We also seemed to bring with us the blizzard that assaulted the East Coast on Friday as snow, sleet and ice pelted us the entire trip. The four-hour drive to Boston actually turned out — thanks to driving between just 15 and 40 miles per hour, passing 18 accidents each with police cars, tow trucks and the occasional ambulance, pulling over to de-ice the windshield, reaching outside the moving car’s window to catch the wiper as it swept toward us and “flick” it down to dislodge chunks of ice, following tire tracks because lane markers were buried in snow, debating whether a particular highway was a three- or four-lane road, driving behind plows and salt trucks at a snail’s pace — to be more than eight hours long. Yes, more than eight hours.

And that lofty goal of using the travel time to finish conversations stalled since becoming parents? Well, here’s essentially a transcript of what transpired between wheel-gripping, ever-patient Tom, and handle-gripping, nervous-ninny me:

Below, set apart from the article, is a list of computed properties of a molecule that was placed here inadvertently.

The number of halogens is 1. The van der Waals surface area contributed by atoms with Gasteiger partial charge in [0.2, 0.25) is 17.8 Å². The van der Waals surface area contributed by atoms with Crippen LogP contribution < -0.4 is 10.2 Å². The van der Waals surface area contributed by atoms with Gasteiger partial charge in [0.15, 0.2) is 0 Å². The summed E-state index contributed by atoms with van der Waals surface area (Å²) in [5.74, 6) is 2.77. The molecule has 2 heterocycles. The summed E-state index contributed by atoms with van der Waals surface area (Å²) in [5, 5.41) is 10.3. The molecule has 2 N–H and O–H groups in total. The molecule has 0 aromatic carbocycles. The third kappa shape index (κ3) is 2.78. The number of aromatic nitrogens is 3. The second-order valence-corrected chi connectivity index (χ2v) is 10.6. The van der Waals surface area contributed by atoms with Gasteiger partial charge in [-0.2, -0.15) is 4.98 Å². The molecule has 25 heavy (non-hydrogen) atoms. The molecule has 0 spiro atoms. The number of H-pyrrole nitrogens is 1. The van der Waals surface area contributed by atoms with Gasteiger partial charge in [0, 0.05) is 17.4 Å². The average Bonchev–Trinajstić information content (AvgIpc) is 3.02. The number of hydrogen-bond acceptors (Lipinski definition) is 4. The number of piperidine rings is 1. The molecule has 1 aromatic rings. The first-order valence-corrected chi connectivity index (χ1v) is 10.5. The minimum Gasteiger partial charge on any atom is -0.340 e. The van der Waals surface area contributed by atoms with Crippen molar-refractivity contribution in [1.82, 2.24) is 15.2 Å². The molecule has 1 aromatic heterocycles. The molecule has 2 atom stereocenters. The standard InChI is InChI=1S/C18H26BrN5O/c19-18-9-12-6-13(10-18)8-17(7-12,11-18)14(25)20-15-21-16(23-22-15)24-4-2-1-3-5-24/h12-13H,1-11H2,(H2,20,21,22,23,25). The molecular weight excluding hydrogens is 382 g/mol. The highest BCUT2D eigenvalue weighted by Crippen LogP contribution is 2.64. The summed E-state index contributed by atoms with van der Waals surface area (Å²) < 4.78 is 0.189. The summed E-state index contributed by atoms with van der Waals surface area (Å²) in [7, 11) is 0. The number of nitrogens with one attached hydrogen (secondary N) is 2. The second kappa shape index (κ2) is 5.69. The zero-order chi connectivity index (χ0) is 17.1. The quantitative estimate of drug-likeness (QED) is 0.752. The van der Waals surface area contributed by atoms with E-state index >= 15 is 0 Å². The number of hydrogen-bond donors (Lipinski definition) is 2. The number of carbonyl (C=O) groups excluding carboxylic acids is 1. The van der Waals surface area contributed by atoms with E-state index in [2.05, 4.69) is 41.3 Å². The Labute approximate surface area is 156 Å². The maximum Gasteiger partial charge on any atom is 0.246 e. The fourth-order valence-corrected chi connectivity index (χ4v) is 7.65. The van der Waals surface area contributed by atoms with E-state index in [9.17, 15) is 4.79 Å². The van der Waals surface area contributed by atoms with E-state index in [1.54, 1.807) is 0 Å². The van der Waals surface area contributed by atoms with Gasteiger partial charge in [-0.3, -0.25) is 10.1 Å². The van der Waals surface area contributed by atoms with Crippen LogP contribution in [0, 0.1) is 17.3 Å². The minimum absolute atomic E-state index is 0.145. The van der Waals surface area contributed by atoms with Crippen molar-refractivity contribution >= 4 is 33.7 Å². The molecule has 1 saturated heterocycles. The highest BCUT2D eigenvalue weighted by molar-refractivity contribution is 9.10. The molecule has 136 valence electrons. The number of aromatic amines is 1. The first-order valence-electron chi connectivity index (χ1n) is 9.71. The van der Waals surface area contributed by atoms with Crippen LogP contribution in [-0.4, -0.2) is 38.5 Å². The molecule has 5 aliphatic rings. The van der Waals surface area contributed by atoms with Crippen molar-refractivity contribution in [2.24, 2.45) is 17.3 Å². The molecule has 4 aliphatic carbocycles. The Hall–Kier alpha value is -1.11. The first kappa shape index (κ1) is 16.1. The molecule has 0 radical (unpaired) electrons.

Me: Tom, slow down.
Him: Yes, dear.
Me: Tom, that’s a bumper I’m seeing!
Him: Yes, dear.
Me: Brake, Tom, brake.
Him: Got it, dear.
Me: Tom! Careful!
Me: Bumper! Tom…
Him: Gretchen
Me: Tom, slooow down.
Me: Tom, be care-
Tom: I’m on it. Dear.
Now repeat. (Repeatedly.)

We did arrive, but not in time to see my friend’s ceremony in what was described as a most-beautiful cathedral. I missed her walk down the aisle. Although I’m told her floor-length veil was lovely as it draped down her back, resting atop her strapless Carolina Herrera gown, I’ll have to take my friends’ word for it. I didn’t hear her I Do as she commited herself to the man she loves, before friends and family. I missed her first kiss as a married woman. Disappointing, for sure.

There are, however, plenty o’ things I didn’t miss, including the fact I should be grateful we even arrived at all, safe and (reasonably) sound, as well as:

In the rush to check into the hotel, shake off the drama of the roadway and get dressed before the wedding guests returned from the church for the reception, I managed to keep from poking my hand through my stockings. (Always a victory for me, even in the calmest circumstances.)